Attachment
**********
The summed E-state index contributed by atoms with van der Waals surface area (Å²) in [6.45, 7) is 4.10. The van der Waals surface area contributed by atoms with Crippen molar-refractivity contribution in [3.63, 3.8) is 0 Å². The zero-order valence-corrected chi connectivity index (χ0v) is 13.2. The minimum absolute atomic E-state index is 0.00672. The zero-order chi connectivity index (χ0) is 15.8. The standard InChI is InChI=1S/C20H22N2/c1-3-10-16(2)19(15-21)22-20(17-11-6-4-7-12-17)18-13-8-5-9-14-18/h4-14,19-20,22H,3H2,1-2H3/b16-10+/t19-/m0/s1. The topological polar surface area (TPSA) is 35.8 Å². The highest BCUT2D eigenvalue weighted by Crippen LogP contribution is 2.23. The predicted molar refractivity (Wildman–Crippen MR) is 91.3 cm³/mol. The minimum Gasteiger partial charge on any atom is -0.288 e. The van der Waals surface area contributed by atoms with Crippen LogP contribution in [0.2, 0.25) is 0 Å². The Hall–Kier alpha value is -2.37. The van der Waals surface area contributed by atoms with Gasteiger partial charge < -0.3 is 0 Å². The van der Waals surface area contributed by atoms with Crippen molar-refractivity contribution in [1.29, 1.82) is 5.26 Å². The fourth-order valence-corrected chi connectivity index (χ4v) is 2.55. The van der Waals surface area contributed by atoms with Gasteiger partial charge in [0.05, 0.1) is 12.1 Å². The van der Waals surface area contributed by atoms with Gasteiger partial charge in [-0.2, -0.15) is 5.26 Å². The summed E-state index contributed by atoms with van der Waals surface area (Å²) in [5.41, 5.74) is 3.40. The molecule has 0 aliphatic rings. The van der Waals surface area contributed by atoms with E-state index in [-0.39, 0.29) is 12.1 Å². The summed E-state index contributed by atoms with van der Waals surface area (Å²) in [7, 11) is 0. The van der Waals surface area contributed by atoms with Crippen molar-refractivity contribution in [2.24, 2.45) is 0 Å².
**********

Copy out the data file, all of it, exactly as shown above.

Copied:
The summed E-state index contributed by atoms with van der Waals surface area (Å²) in [6.45, 7) is 4.10. The van der Waals surface area contributed by atoms with Crippen molar-refractivity contribution in [3.63, 3.8) is 0 Å². The zero-order valence-corrected chi connectivity index (χ0v) is 13.2. The minimum absolute atomic E-state index is 0.00672. The zero-order chi connectivity index (χ0) is 15.8. The standard InChI is InChI=1S/C20H22N2/c1-3-10-16(2)19(15-21)22-20(17-11-6-4-7-12-17)18-13-8-5-9-14-18/h4-14,19-20,22H,3H2,1-2H3/b16-10+/t19-/m0/s1. The topological polar surface area (TPSA) is 35.8 Å². The highest BCUT2D eigenvalue weighted by Crippen LogP contribution is 2.23. The predicted molar refractivity (Wildman–Crippen MR) is 91.3 cm³/mol. The minimum Gasteiger partial charge on any atom is -0.288 e. The van der Waals surface area contributed by atoms with Crippen LogP contribution in [0.2, 0.25) is 0 Å². The Hall–Kier alpha value is -2.37. The van der Waals surface area contributed by atoms with Gasteiger partial charge < -0.3 is 0 Å². The van der Waals surface area contributed by atoms with Crippen molar-refractivity contribution in [1.29, 1.82) is 5.26 Å². The fourth-order valence-corrected chi connectivity index (χ4v) is 2.55. The van der Waals surface area contributed by atoms with Gasteiger partial charge in [0.05, 0.1) is 12.1 Å². The van der Waals surface area contributed by atoms with Gasteiger partial charge in [-0.2, -0.15) is 5.26 Å². The summed E-state index contributed by atoms with van der Waals surface area (Å²) in [5.41, 5.74) is 3.40. The molecule has 0 aliphatic rings. The van der Waals surface area contributed by atoms with E-state index in [-0.39, 0.29) is 12.1 Å². The summed E-state index contributed by atoms with van der Waals surface area (Å²) in [7, 11) is 0. The van der Waals surface area contributed by atoms with Crippen molar-refractivity contribution in [2.24, 2.45) is 0 Å².